Thursday, Feb. 29, 2024|
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The economic travails of the post-pandemic years have led to intense intellectual and policy debates. One thing almost everyone agrees on, however, is that the post-COVID crisis bears very little resemblance to the global financial crisis of 2008.
So, sure enough, China — the world’s biggest or second-biggest economy, depending on how you measure it — seems to be teetering on the edge of a crisis that looks a lot like what the rest of the world went through in 2008.
I’m not confident enough in my understanding of China to judge whether it will manage to contain its Minsky moment, the point at which everyone suddenly realizes that unsustainable debt is, in fact, unsustainable. In fact, I’m not sure if anyone — including Chinese officials — knows the answer to that question.
But I think we can answer a more conditional question: If China does have a 2008-style crisis, will it spill over in a major way to the rest of the world, the United States in particular? And there the answer is pretty clearly no. Big as China’s economy is, America has remarkably little financial or trade exposure to China’s problems.
Before I get there, let’s talk about why China in 2023 resembles the North Atlantic economies, both America and Europe, in 2008.
The 2008 crisis was brought on by the bursting of a huge, trans-Atlantic housing bubble. The effects of the burst bubble were magnified by financial disruption, especially the collapse of “shadow banks” — institutions that acted like banks, created the risk of what amounted to bank runs, but were both largely unregulated and lacking the safety net provided to conventional banks.
Now comes China, with a real estate sector even more swollen than those of Western nations before 2008. China also has a large, highly troubled shadow-banking sector. And it has some unique problems, notably huge debts owed by local governments.
The good news is that China isn’t like Argentina or Greece, nations that owed large sums to foreign creditors. The debt in question here is, in essence, money China owes to itself. And it should in principle be possible for the national government to resolve the crisis through some combination of bailouts of debtors and haircuts for creditors.
But is China’s government competent enough to manage the kind of financial restructuring its economy needs? Do officials have sufficient resolve or intellectual clarity to do what needs to be done?
I worry especially about that last point. China needs to replace unsustainable real estate investment with higher consumer demand. But some reporting suggests that top officials remain suspicious of “wasteful” consumer spending and balk at the idea of “empowering individuals to make more decisions over how they spend their money.” And it’s not reassuring that Chinese officials are responding to the potential crisis by pushing banks to lend more, basically continuing along the path that got China where it is.
So China may have a crisis. If it does, how will it affect us?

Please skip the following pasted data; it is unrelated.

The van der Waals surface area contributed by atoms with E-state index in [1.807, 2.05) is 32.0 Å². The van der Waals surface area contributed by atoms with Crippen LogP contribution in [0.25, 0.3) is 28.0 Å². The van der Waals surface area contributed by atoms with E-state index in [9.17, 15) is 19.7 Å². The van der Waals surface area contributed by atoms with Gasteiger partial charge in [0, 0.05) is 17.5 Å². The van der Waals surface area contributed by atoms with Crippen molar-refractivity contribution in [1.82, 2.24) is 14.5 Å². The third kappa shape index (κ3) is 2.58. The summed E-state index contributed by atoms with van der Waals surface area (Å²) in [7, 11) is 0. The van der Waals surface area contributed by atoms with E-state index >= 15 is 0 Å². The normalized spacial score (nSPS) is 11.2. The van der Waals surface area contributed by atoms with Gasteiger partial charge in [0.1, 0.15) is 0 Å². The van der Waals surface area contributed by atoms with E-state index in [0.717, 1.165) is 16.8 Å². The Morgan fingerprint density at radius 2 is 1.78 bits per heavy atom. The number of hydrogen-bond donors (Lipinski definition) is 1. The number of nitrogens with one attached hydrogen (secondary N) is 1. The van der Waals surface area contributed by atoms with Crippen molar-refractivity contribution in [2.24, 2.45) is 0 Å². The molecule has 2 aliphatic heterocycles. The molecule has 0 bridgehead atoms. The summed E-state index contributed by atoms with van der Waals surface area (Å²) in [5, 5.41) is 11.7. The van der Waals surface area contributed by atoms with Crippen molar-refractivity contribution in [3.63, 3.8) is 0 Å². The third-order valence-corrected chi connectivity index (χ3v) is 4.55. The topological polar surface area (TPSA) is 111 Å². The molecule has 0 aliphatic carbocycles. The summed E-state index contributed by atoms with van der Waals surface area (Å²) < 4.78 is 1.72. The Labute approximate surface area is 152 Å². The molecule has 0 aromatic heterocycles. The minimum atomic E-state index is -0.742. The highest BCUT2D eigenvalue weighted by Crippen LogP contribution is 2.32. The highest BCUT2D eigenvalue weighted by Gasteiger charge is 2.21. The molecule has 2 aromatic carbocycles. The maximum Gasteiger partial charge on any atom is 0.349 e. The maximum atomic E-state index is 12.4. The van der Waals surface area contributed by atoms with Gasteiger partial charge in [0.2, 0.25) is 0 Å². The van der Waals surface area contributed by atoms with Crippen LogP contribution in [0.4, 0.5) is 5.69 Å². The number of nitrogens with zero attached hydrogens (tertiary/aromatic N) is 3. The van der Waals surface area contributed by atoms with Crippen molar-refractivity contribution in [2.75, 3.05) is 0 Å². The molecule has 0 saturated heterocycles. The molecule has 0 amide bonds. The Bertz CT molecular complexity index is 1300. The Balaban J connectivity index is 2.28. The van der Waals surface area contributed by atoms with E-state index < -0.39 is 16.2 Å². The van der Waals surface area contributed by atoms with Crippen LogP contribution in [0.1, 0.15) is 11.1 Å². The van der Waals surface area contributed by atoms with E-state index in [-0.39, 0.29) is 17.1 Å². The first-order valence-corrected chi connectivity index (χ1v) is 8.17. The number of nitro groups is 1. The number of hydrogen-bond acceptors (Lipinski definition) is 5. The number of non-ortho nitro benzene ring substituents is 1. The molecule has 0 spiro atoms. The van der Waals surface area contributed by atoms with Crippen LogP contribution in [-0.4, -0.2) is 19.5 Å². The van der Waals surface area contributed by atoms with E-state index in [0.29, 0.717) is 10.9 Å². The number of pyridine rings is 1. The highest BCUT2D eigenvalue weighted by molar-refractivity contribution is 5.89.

The answer, as far as I can tell, is that America’s exposure to a potential China crisis is surprisingly small.
How much has the United States invested in China? Direct investment — investment that involves control — in China and Hong Kong is about $215 billion. Portfolio investment — basically stocks and bonds — is a bit more than $300 billion. So we’re talking around $515 billion in total.
That may not sound like a small number, but for an economy as big as ours, it is. Here’s one comparison. Right now, there are many concerns about U.S. commercial real estate, especially office buildings, which probably face a permanent reduction in demand because of the rise in remote work. Well, U.S. office buildings are worth about $2.6 trillion, or around five times our total investment in China.
Why has a huge economy attracted so little U.S. investment? Basically, I’d argue, because given the arbitrariness of Chinese policy, many potential investors fear that the nation may be a kind of Roach Motel: You can get in, but you may not be able to get out.
What about China as a market? China is a huge player in world trade, but it doesn’t buy much from the United States — only about $150 billion in 2022, less than 1% of our gross domestic product. So a Chinese slump wouldn’t have much direct effect on demand for U.S. products. The effect would be larger for countries that sell more to China, including Germany and Japan, and there would be some ricochet effect on America via sales to these countries. But the overall effect would still be small.
A Chinese economic crisis might even have a small positive effect on the United States, because it would reduce demand for raw materials, especially oil, and as a result possibly reduce inflation.
None of this means that we should welcome the possibility of a Chinese slump or gloat over another nation’s troubles. Even on purely selfish grounds, we should worry about what the Chinese regime might do to distract its citizens from domestic problems.
But in economic terms, we seem to be looking at a potential crisis within China, not a 2008-style global event.
This article originally appeared in The New York Times.
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